Water tank air charge questions & answers:
This article answers questions about problems with the air charge in a water pressure tank. Too much air, not enough air, air loss, air discharge at faucets, and pump short cycling all can be related to the air charge in a water tank.
This article series describes how to diagnose the loss of and need for air in a water tank, how to add air to a building water pressure tank, and how to detect and correct air and water leaks in a building water supply system where a private well is the water source. We also discuss how to adjust the building water pressure by setting the cut-in and cut-out pressure on the pump pressure control switch.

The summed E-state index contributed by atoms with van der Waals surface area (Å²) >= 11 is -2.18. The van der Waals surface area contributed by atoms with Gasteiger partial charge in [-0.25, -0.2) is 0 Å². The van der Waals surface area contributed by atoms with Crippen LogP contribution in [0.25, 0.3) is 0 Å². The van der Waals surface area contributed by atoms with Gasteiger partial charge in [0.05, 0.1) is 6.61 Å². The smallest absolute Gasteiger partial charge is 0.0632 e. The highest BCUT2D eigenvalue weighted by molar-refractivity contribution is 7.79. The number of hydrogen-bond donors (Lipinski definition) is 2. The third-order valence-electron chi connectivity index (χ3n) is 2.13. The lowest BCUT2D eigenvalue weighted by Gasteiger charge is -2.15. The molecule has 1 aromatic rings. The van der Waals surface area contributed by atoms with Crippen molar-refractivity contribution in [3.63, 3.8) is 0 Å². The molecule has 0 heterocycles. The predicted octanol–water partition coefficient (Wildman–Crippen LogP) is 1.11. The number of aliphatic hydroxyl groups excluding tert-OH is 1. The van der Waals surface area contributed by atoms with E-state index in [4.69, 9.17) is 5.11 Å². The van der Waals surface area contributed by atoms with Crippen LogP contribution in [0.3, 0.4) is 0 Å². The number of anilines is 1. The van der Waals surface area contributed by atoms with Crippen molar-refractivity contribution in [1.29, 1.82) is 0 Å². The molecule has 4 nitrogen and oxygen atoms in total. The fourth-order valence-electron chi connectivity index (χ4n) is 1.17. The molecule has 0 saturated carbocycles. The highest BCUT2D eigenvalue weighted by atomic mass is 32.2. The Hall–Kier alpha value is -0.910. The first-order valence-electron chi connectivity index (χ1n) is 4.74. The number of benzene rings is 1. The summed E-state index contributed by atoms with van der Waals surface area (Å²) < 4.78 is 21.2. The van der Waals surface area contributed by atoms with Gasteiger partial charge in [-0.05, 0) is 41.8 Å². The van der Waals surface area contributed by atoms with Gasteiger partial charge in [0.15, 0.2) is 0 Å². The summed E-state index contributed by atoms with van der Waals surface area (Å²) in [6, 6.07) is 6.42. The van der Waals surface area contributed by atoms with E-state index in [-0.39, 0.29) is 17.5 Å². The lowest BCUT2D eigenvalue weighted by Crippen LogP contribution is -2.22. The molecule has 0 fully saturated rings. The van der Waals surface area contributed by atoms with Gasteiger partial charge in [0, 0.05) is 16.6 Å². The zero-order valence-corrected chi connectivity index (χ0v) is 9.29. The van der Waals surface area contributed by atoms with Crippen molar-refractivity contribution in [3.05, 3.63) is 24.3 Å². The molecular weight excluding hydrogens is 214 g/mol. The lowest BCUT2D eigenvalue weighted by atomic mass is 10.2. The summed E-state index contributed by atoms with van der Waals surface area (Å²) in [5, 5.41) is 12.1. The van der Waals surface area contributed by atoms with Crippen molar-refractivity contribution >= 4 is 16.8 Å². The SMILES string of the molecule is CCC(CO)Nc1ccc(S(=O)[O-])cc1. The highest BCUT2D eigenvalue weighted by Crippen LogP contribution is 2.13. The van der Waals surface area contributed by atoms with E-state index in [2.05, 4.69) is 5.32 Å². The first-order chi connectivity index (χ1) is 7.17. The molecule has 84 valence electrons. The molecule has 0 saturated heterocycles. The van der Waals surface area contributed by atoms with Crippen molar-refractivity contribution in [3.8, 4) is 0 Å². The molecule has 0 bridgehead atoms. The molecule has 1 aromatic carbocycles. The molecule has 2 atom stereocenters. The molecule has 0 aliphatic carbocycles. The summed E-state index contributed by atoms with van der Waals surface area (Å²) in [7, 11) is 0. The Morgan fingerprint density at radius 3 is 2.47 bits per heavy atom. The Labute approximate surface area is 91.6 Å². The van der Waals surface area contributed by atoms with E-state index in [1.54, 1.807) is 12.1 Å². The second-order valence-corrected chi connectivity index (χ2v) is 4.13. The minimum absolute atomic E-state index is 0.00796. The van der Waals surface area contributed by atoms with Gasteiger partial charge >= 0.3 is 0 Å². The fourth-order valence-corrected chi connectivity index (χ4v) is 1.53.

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(Aug 1, 2014) Bai said:
How long is the normal on/off cycle for a water pump? We recently replaced our water pump because the old unit got stolen. Because of this,we made a new well and relocated our pump. The one installed now takes too much time to fill up the tank. Here's our set up for the new well:
1) 7 2" GI Pipe for well casing
2) 4 1 1/4" GI Pipe with 1 1/4" foot valve dropped inside the casing
3) 1 1/4" GI Pipe runs into the pump and out a 1 1/4" pipe through 2 82 gallon tanks
It really takes a long time for the tank to fill up to 30 PSI. It takes a longer time to fill up when the pressure hits 20 PSI. I'm afraid we could burn the motor if we continue this.
[Click to enlarge any image]
Images of the operation of a waterlogged pressure tank shown here are provided courtesy of Carson Dunlop Associates, a Toronto home inspection & education company, used with permission.